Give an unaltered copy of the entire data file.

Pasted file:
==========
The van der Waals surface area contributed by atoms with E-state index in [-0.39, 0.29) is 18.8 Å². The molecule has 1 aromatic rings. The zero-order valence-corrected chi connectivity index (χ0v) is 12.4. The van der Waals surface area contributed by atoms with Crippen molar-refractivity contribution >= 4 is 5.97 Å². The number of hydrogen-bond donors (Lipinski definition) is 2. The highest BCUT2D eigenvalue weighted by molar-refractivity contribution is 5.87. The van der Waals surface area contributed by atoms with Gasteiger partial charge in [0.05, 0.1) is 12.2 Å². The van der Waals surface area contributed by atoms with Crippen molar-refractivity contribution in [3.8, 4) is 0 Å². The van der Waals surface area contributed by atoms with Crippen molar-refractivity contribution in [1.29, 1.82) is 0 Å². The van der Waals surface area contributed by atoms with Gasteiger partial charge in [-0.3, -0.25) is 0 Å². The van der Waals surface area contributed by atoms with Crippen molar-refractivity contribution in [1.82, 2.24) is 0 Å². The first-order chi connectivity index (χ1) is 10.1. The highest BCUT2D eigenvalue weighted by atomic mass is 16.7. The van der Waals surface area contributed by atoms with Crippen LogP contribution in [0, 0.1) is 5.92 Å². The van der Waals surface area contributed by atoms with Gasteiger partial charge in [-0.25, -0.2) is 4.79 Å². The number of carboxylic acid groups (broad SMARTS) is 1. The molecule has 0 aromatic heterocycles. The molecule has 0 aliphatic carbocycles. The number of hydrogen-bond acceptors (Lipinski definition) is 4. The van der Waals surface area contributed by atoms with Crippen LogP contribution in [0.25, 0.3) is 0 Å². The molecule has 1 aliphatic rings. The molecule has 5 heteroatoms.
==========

The van der Waals surface area contributed by atoms with E-state index in [-0.39, 0.29) is 18.8 Å². The molecule has 1 aromatic rings. The zero-order valence-corrected chi connectivity index (χ0v) is 12.4. The van der Waals surface area contributed by atoms with Crippen molar-refractivity contribution >= 4 is 5.97 Å². The number of hydrogen-bond donors (Lipinski definition) is 2. The highest BCUT2D eigenvalue weighted by molar-refractivity contribution is 5.87. The van der Waals surface area contributed by atoms with Gasteiger partial charge in [0.05, 0.1) is 12.2 Å². The van der Waals surface area contributed by atoms with Crippen molar-refractivity contribution in [3.8, 4) is 0 Å². The van der Waals surface area contributed by atoms with Crippen molar-refractivity contribution in [1.29, 1.82) is 0 Å². The van der Waals surface area contributed by atoms with Gasteiger partial charge in [-0.3, -0.25) is 0 Å². The van der Waals surface area contributed by atoms with Crippen molar-refractivity contribution in [1.82, 2.24) is 0 Å². The first-order chi connectivity index (χ1) is 10.1. The highest BCUT2D eigenvalue weighted by atomic mass is 16.7. The van der Waals surface area contributed by atoms with Crippen LogP contribution in [0, 0.1) is 5.92 Å². The van der Waals surface area contributed by atoms with Gasteiger partial charge in [-0.25, -0.2) is 4.79 Å². The number of carboxylic acid groups (broad SMARTS) is 1. The molecule has 0 aromatic heterocycles. The molecule has 0 aliphatic carbocycles. The number of hydrogen-bond acceptors (Lipinski definition) is 4. The van der Waals surface area contributed by atoms with Crippen LogP contribution in [0.25, 0.3) is 0 Å². The molecule has 1 aliphatic rings. The molecule has 5 heteroatoms.